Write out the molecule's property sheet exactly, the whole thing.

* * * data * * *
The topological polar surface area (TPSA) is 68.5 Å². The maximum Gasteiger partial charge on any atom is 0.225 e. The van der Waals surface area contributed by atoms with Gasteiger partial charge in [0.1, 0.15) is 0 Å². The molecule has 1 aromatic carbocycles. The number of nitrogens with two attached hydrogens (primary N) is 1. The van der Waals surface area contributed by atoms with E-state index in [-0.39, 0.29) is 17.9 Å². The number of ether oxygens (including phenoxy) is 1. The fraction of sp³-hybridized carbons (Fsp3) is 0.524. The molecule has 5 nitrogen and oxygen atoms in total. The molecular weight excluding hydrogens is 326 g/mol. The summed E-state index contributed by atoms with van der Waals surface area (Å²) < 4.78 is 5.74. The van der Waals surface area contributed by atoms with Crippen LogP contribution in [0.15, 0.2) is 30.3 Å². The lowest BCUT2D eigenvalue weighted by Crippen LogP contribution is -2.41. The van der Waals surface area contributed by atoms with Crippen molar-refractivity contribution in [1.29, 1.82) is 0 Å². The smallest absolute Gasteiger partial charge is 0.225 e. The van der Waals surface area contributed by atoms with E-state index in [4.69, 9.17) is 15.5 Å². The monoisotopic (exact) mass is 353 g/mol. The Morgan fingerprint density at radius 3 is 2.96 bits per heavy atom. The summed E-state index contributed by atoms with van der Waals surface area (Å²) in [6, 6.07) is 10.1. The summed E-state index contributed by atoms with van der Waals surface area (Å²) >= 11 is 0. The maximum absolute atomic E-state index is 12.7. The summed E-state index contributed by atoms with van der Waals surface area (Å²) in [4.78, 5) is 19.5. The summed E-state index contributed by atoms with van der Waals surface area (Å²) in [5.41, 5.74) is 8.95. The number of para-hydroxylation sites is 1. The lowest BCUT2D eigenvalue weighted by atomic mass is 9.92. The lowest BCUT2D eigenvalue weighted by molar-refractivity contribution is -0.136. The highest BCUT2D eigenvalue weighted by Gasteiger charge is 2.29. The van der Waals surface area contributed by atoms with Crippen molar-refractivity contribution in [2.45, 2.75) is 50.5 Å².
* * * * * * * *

The topological polar surface area (TPSA) is 68.5 Å². The maximum Gasteiger partial charge on any atom is 0.225 e. The van der Waals surface area contributed by atoms with Gasteiger partial charge in [0.1, 0.15) is 0 Å². The molecule has 1 aromatic carbocycles. The number of nitrogens with two attached hydrogens (primary N) is 1. The van der Waals surface area contributed by atoms with E-state index in [-0.39, 0.29) is 17.9 Å². The number of ether oxygens (including phenoxy) is 1. The fraction of sp³-hybridized carbons (Fsp3) is 0.524. The molecule has 5 nitrogen and oxygen atoms in total. The molecular weight excluding hydrogens is 326 g/mol. The summed E-state index contributed by atoms with van der Waals surface area (Å²) < 4.78 is 5.74. The van der Waals surface area contributed by atoms with Crippen LogP contribution in [0.15, 0.2) is 30.3 Å². The lowest BCUT2D eigenvalue weighted by Crippen LogP contribution is -2.41. The van der Waals surface area contributed by atoms with Crippen molar-refractivity contribution in [1.29, 1.82) is 0 Å². The smallest absolute Gasteiger partial charge is 0.225 e. The van der Waals surface area contributed by atoms with E-state index in [4.69, 9.17) is 15.5 Å². The monoisotopic (exact) mass is 353 g/mol. The Morgan fingerprint density at radius 3 is 2.96 bits per heavy atom. The summed E-state index contributed by atoms with van der Waals surface area (Å²) in [6, 6.07) is 10.1. The summed E-state index contributed by atoms with van der Waals surface area (Å²) >= 11 is 0. The maximum absolute atomic E-state index is 12.7. The summed E-state index contributed by atoms with van der Waals surface area (Å²) in [4.78, 5) is 19.5. The summed E-state index contributed by atoms with van der Waals surface area (Å²) in [5.41, 5.74) is 8.95. The number of para-hydroxylation sites is 1. The lowest BCUT2D eigenvalue weighted by atomic mass is 9.92. The lowest BCUT2D eigenvalue weighted by molar-refractivity contribution is -0.136. The highest BCUT2D eigenvalue weighted by Gasteiger charge is 2.29. The van der Waals surface area contributed by atoms with Crippen molar-refractivity contribution in [2.45, 2.75) is 50.5 Å².